By Marcus Leach
In a move expected to save £3 billion a year, Francis Maude today (Friday) announced that the Government is making significant changes to the way it buys in categories of common goods and services such as stationery and office services.
The move follows Sir Philip Green’s Efficiency Review findings last October that Government could better take advantage of its scale and buying power.
Francis Maude also reinforced the Government’s commitment to buy more of its products and services from smaller suppliers.
Small and medium enterprise (SME) action plans published set out how each Government Department will seek to achieve the Government’s overall aspiration to do 25% of its business with Small and Medium sized Enterprises (SMEs).
The plans include the creation of one central team, Government Procurement, which will contract for widely used goods and services for the whole of Government at a single, better price, ending the signing of expensive deals by individual departments. The move will end poor value contracts such as those where government departments and agencies paid between £350 and £2,000 for the same laptop and between £85 and £240 for the same printer cartridge from the same supplier.
Central procurement of common items is expected to save more than £3 billion a year by 2015 — 25% of the Government’s current annual spending on these items, helping departments to meet tighter budgets set in the Spending Review.
The announcement comes on the day that Francis Maude announced that the Government was on track to have saved more than £1 billion from tighter spending on discretionary goods and services including consultants and agency staff in the last year.
Changes to make Government contracts more accessible to SMEs have already led to one not-for-profit SME successfully undercutting larger competitors and winning a £1.6 million contract to provide office support services to HM Revenue and Customs.
"It is bonkers for different parts of Government to be paying vastly different prices for exactly the same goods. We are putting a stop to this madness which has been presided over for too long. Until recently, there wasn’t even any proper central data on procurement spending," Maude said.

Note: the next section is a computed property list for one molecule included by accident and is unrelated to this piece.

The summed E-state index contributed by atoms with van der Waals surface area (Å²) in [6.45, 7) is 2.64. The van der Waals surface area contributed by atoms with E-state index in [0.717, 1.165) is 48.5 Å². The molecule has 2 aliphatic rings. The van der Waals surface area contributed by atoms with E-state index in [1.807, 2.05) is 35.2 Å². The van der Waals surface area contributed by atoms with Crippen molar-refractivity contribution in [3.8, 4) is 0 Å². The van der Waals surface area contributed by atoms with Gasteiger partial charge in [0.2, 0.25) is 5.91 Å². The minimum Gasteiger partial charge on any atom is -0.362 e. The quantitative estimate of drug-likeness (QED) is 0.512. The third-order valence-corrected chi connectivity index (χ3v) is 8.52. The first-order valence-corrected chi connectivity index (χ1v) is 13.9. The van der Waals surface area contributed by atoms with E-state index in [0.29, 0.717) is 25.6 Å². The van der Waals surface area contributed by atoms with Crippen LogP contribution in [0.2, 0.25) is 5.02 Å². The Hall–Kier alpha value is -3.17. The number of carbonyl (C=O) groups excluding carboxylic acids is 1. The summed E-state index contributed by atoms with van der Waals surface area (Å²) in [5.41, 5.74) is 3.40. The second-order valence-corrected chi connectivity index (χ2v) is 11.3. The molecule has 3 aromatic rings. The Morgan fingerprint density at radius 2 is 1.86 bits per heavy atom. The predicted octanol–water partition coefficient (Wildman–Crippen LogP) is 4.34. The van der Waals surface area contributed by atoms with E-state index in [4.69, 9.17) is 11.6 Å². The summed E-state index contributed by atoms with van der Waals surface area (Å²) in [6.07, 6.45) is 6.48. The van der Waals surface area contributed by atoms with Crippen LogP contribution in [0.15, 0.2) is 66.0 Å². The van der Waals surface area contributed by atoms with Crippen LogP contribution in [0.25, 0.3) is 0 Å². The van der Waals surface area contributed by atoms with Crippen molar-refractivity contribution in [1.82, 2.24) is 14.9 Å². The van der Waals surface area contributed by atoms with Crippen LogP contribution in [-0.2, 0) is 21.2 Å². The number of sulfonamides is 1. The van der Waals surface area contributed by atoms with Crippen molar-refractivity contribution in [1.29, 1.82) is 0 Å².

“So, as Sir Philip Green found, major efficiencies are to be found in Government buying. The establishment of Government Procurement means that the days when there was no strategy and no coherence to the way the Government bought goods and services are well and truly at an end.
“In the last year, we have already made significant changes to drive down procurement spend by £1 billion, but this new centralised service means we will continue to deliver savings which are expected reach more than £3 billion a year.
“We are also determined to press ahead with measures to create a more level playing field so that small organisations and businesses can compete fairly with bigger companies for Government contracts. SMEs can provide better value and more innovative solutions for Government and the actions set out today will support their growth as the economy starts to recover."
SME commitments made today include:
- Greater use of the ‘open’ procurement procedure — which has already increased by 12% across the public sector between March and April alone - ensuring all suitable suppliers have their tender proposals considered.
- Following the Innovation Launch Pad, five further Dragons’ Den style ‘Product Surgeries’ are planned so that SMEs are increasingly able to pitch their innovative proposals directly to Government. Moves to address the different prices paid by departments have already been taken by Government. Tenders to supply Government travel and office supplies have been issued, with a view to contracting a new central supplier for each later this year.